In ancient Greek mythology, a man named Aleos was said to have ruled the Kingdom of Tegea in the Arcadian region of the Peloponnesian Peninsula. Besides being attributed with the founding of a temple to Athena in the region, King Aleos was also well-known for his family’s run-in with the mighty hero, Heracles (or Hercules). For that story, however, King Aleos is a less important character than his daughter, Auge.
Princess Auge, so the story goes, was a free-spirited young woman who evidently had a habit of slipping away from her attendants and guards to take disguised strolls through her father’s lands. It was during one of these lone adventures that Auge crossed paths with Heracles, who just happened to be traveling through the Tegean kingdom at that time. What happened next varied from storyteller to storyteller. In a tradition recorded by Hecataeus (c. 6th century BCE), Auge and Heracles fell in love and had an affair. Yet, unfortunately for Auge, later writers such as Diodorus Siculus (c. 1st century BCE), Pseudo-Apollodorus (c. 1st and 2nd century CE) and Pausanias (c. 2nd century CE) usually followed a different tradition that claimed Auge’s encounter with Heracles was anything but consensual. Diodorus Siculus wrote that Heracles “had done violence to her” (Library, 4.33), whereas Pausanius claimed Auge was “outraged by Heracles” (Description of Greece, 8.47.4), and Apollodorus more bluntly stated that Heracles “debauched” or “raped” the princess (Library, 2.7.4). Whatever the case, once Heracles was done with his unheroic deed, he promptly hit the road to continue on with his adventures.
Princess Ague, shocked and scared after her experience, made her way home back to her father’s palace, where she decided to stay silent about what happened. Yet, as often happened when ancient Greek women had encounters with gods and demigods, Auge soon discovered that she was pregnant. Despite her condition, she continued trying to keep her situation a secret, but the natural course of pregnancy ultimately caused eyes in the palace to shift to Auge’s belly. Word soon reached King Aleos, and when he heard that his unwed daughter was mysteriously pregnant, his reaction was one of outrage and anger—all, sadly, directed at Princess Auge.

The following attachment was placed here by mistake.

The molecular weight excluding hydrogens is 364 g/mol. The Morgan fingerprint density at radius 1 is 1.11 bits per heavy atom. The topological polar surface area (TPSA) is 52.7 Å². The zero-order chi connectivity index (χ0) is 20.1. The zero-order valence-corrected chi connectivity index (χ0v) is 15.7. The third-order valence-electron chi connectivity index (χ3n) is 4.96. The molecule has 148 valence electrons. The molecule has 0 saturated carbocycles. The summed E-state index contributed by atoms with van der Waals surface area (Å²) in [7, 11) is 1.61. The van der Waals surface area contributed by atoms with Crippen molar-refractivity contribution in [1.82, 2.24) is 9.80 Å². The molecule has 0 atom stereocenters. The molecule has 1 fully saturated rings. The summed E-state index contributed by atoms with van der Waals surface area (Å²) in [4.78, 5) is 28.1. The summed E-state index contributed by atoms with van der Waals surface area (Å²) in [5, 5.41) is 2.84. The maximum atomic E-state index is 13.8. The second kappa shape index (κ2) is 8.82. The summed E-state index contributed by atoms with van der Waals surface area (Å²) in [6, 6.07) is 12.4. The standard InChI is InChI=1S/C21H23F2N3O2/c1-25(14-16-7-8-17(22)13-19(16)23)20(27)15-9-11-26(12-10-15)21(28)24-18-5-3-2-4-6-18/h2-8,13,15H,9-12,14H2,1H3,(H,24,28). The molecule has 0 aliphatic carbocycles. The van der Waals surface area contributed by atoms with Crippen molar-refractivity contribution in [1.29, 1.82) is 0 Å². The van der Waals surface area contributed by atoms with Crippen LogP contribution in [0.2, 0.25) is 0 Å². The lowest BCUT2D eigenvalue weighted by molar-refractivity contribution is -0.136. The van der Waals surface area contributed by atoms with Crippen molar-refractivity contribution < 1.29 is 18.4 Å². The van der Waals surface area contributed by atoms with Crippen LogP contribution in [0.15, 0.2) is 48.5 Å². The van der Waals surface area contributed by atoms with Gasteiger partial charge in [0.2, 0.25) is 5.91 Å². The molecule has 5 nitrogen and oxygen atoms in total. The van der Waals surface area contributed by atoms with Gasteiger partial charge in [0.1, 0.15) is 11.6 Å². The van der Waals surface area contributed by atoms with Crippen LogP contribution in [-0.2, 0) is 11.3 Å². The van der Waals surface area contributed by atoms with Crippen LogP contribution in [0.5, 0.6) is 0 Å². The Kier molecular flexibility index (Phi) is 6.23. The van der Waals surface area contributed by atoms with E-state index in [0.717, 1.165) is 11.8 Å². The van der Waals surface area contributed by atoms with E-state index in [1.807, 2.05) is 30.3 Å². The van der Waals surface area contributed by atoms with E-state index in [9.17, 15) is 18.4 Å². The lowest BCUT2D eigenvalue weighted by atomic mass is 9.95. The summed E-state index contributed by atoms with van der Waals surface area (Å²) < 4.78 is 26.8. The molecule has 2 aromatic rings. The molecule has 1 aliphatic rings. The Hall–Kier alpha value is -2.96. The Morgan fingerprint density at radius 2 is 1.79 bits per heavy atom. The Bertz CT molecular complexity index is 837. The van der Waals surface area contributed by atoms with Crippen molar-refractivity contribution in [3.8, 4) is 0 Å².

Stories of how exactly King Aleos learned of his daughter’s secret varied from storyteller to storyteller, once again. Some claimed that Auge successfully kept her pregnancy a secret and gave birth to a baby boy in her father’s temple to Athena—this unsanctioned use of the temple, however, supposedly caused a plague. According to this tradition, King Aleos entered the temple in hopes of putting an end to the plague, and as a result, he found Auge’s baby and pieced together what had happened. Rejecting the grandson, King Aleos sentenced the newborn to be exposed in the wilderness, and the king also sentenced his daughter to be executed. Alternatively, the rival narrative of the story claimed that Auge’s secret was outed while she was still pregnant, and that she gave birth to her child in a thicket while she was being brought to her place of execution. Whatever the story, Auge was eventually handed over to an executioner, and her baby was left in the wild.
The Fates, however, had plans for the troubled mother and child. In the case of Auge, her executioner—a man named Nauplios—showed mercy on the condemned princess. Instead of killing her, Nauplios managed to hand Auge over to a group of Carian sailors. These sailors brought Auge across the sea to Anatolia, eventually arriving at the shores of Mysia. In a twist of fate, while Auge was in that region, she caught the eye of the Mysian king, Teuthras. The two began having a relationship and Auge ultimately became the queen of Mysia.
As for Auge’s abandoned son, the unnamed baby was said to have been found and cared for by a deer until shepherds found the child. The shepherds named the boy Telephos and eventually delivered the child to a certain King Corythus, who raised the abandoned boy. Although he had a welcoming and loving adopted family, Telephos eventually set out to search for his birth mother. As the story goes, Telephos went to the Oracle at Delphi and sought advice and answers from the site’s famous priestess. During his consultation at Delphi, Telephos was advised to go to Mysia. After following this advice, Telephos journeyed to the Mysian lands and had a long-delayed reunion with his mother, Auge, who quickly recognized her son. King Teuthras, after learning that Telephos was a son of mighty Heracles, was awestruck and decided to welcome the long-lost son with open arms, ultimately making him the heir to the kingdom.
Written by C. Keith Hansley
Picture Attribution: (Scene of Ariadne, from a Terracotta skyphos (deep drinking cup), ca 470 BC, [Public Domain] via Creative Commons and the MET).
- The Library of History, by Diodorus Siculus, edited by Giles Laurén (Sophron Editor, 2014).
- Apollodorus, The Library of Greek Mythology, translated by Robin Hard. New York, Oxford University Press, 1997.
I love how women and girls were always the ones implicated, never the guys, back in the day. 😛